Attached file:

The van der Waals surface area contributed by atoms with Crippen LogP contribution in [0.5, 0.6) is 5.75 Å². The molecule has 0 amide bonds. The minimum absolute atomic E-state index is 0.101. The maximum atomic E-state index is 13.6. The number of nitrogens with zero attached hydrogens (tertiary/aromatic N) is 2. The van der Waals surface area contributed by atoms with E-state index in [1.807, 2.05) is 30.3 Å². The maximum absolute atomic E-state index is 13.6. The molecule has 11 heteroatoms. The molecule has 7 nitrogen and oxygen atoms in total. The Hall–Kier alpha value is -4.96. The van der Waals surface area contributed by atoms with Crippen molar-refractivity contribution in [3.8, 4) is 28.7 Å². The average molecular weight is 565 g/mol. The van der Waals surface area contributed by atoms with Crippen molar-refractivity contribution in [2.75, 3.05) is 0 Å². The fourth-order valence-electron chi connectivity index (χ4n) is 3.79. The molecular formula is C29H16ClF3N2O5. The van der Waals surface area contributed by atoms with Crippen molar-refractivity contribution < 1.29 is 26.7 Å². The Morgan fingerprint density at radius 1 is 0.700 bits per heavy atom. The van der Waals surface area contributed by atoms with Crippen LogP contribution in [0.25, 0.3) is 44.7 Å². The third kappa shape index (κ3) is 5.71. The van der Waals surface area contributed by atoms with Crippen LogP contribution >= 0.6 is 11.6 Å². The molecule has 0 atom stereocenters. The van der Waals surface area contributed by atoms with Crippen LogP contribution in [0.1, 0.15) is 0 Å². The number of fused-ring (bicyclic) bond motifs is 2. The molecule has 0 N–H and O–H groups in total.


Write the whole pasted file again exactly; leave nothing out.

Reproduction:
The van der Waals surface area contributed by atoms with Crippen LogP contribution in [0.5, 0.6) is 5.75 Å². The molecule has 0 amide bonds. The minimum absolute atomic E-state index is 0.101. The maximum atomic E-state index is 13.6. The number of nitrogens with zero attached hydrogens (tertiary/aromatic N) is 2. The van der Waals surface area contributed by atoms with E-state index in [1.807, 2.05) is 30.3 Å². The maximum absolute atomic E-state index is 13.6. The molecule has 11 heteroatoms. The molecule has 7 nitrogen and oxygen atoms in total. The Hall–Kier alpha value is -4.96. The van der Waals surface area contributed by atoms with Crippen molar-refractivity contribution in [3.8, 4) is 28.7 Å². The average molecular weight is 565 g/mol. The van der Waals surface area contributed by atoms with Crippen molar-refractivity contribution in [2.75, 3.05) is 0 Å². The fourth-order valence-electron chi connectivity index (χ4n) is 3.79. The molecular formula is C29H16ClF3N2O5. The van der Waals surface area contributed by atoms with Crippen molar-refractivity contribution < 1.29 is 26.7 Å². The Morgan fingerprint density at radius 1 is 0.700 bits per heavy atom. The van der Waals surface area contributed by atoms with Crippen LogP contribution in [0.25, 0.3) is 44.7 Å². The third kappa shape index (κ3) is 5.71. The van der Waals surface area contributed by atoms with Crippen LogP contribution >= 0.6 is 11.6 Å². The molecule has 0 atom stereocenters. The van der Waals surface area contributed by atoms with Crippen LogP contribution in [0.1, 0.15) is 0 Å². The number of fused-ring (bicyclic) bond motifs is 2. The molecule has 0 N–H and O–H groups in total.